Recently, I was on the moving sidewalk in an airport. A fellow walked down the walkway waving his arms and shouting at the top of his lungs. Every passenger stopped to look at him. Never could figure out if he was on a cell phone or a schizophrenic off his meds.

    But back to the thinking part of this tale.  When I think, I often think out loud. In other words, I talk to myself. It’s called a monologue, but in my case there are no listeners. I can think aloud to myself, and I can make myself laugh. That’s when I write it down. Hamlet’s soliloquy is a conversation with himself, but since it is in a play, the audience eves drops on the poor, tormented fellow.

    I recommend that everyone should take time off to pause and contemplate before going out to
    express oneself.  However, if you don’t think you have the inclination or time to take my advice remember that, “One way to prevent a conversation from being boring is to say the wrong thing.” (Frank Sheed).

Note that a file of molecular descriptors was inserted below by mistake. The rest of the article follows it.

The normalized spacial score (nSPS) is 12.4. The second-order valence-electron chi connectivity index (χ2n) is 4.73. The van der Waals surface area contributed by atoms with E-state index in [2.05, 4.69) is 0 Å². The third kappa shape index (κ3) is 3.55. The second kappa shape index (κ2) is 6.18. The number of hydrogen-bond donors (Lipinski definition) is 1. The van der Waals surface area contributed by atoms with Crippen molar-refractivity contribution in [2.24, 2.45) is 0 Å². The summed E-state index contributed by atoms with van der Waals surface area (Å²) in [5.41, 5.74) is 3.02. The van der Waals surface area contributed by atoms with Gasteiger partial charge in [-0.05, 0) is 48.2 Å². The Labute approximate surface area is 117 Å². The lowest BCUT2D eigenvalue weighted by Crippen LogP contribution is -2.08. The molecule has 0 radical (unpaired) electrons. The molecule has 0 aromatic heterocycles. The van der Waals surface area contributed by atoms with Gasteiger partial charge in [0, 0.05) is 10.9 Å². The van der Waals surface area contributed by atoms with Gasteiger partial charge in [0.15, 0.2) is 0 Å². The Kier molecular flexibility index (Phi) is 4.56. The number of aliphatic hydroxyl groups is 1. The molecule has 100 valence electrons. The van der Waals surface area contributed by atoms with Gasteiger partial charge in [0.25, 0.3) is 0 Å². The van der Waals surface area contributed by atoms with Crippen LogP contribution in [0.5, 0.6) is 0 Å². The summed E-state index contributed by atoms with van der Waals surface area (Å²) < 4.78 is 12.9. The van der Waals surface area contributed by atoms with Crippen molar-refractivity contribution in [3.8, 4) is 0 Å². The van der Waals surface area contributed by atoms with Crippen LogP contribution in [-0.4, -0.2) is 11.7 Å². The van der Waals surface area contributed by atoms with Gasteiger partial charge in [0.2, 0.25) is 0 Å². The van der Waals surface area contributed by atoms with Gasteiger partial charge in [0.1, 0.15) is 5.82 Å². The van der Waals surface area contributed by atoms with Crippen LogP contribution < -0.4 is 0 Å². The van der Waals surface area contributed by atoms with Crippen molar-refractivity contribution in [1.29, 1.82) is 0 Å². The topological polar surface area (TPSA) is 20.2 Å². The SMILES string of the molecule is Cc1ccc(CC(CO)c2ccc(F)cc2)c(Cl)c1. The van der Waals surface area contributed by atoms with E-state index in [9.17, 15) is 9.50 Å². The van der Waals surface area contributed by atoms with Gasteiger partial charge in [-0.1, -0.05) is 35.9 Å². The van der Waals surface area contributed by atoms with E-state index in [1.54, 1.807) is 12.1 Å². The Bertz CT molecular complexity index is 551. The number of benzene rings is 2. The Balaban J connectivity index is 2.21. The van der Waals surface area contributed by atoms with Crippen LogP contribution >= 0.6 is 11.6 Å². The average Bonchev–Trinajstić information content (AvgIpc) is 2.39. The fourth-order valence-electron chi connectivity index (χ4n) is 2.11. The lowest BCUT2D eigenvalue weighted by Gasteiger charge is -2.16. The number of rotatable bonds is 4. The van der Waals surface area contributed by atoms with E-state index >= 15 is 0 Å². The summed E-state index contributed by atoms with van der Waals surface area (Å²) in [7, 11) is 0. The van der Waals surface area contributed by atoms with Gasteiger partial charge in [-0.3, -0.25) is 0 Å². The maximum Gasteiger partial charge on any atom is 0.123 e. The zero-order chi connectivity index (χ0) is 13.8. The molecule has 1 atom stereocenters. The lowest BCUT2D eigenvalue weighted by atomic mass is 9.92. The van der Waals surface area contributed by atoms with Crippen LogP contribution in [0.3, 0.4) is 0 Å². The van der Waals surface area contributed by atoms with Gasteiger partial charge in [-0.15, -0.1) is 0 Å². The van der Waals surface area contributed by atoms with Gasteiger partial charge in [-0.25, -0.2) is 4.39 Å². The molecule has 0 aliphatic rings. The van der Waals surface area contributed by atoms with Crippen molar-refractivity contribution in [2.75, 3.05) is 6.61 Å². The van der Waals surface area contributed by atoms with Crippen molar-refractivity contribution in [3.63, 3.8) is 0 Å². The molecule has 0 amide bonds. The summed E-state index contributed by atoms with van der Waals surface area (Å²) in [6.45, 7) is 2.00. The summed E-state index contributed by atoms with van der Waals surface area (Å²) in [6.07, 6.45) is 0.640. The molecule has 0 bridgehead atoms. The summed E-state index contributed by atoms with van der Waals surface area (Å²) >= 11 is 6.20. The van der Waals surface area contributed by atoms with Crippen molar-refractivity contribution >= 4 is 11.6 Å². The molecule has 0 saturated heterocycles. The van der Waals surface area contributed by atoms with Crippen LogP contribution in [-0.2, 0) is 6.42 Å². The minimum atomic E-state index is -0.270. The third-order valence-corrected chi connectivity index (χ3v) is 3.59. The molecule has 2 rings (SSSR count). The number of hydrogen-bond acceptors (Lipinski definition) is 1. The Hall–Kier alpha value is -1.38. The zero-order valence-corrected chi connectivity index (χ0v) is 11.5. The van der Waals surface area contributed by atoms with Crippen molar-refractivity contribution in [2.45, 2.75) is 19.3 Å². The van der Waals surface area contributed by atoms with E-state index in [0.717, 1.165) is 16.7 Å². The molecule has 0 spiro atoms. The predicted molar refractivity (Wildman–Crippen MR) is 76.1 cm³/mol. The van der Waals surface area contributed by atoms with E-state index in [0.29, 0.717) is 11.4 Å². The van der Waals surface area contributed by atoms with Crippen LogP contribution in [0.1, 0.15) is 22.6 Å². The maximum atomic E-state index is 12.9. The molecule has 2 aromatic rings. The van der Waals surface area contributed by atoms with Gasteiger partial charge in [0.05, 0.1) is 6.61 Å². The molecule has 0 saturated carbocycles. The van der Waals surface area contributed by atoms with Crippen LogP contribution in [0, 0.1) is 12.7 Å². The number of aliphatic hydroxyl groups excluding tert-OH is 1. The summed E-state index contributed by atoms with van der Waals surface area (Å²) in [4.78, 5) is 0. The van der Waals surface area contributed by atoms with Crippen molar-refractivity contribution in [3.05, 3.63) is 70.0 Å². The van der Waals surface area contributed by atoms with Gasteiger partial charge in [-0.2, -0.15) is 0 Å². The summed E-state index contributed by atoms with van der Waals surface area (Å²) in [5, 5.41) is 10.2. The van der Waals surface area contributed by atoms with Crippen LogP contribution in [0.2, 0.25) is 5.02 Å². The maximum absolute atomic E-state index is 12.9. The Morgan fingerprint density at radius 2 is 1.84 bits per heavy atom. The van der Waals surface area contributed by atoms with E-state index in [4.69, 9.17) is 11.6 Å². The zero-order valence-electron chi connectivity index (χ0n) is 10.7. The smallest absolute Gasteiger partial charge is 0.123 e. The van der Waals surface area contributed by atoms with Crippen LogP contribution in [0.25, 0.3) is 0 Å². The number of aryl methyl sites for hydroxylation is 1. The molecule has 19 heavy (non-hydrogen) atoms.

Esther Blumenfeld “Don’t speak unless you can improve on the silence” (Spanish proverb)



    Whenever I learn a new skill, I don’t want to wait to use it. A few years ago, I was taught the Heimlich Maneuver. Now, I was prepared to save a life!  Consequently, every time someone coughed in a restaurant, my husband and son had to restrain me.

     One day, while driving my son home from soccer practice, we saw a man lying in the grass, next to his bicycle. This was my big chance. The waiting had paid off.  I stopped the car, and ignoring the cries of “MOTHER!”, I shouted, “Hang on, I’m coming!” At that, the man jumped on his bike, and peddled away as fast as he could.  I guess I scared the choke out of him.

    It seems as if all of us are constantly waiting for someone or something. When the actress, Mae West was told that ten men were waiting for her at the stage door, she said, “Send one of them home. I’m tired.”

    I have learned that if you wait for things to happen something usually does, but it just might not be the something you’ve been waiting for.  Bob Hope grew up with six brothers. He said, “That’s how I learned to dance—-waiting for the bathroom.”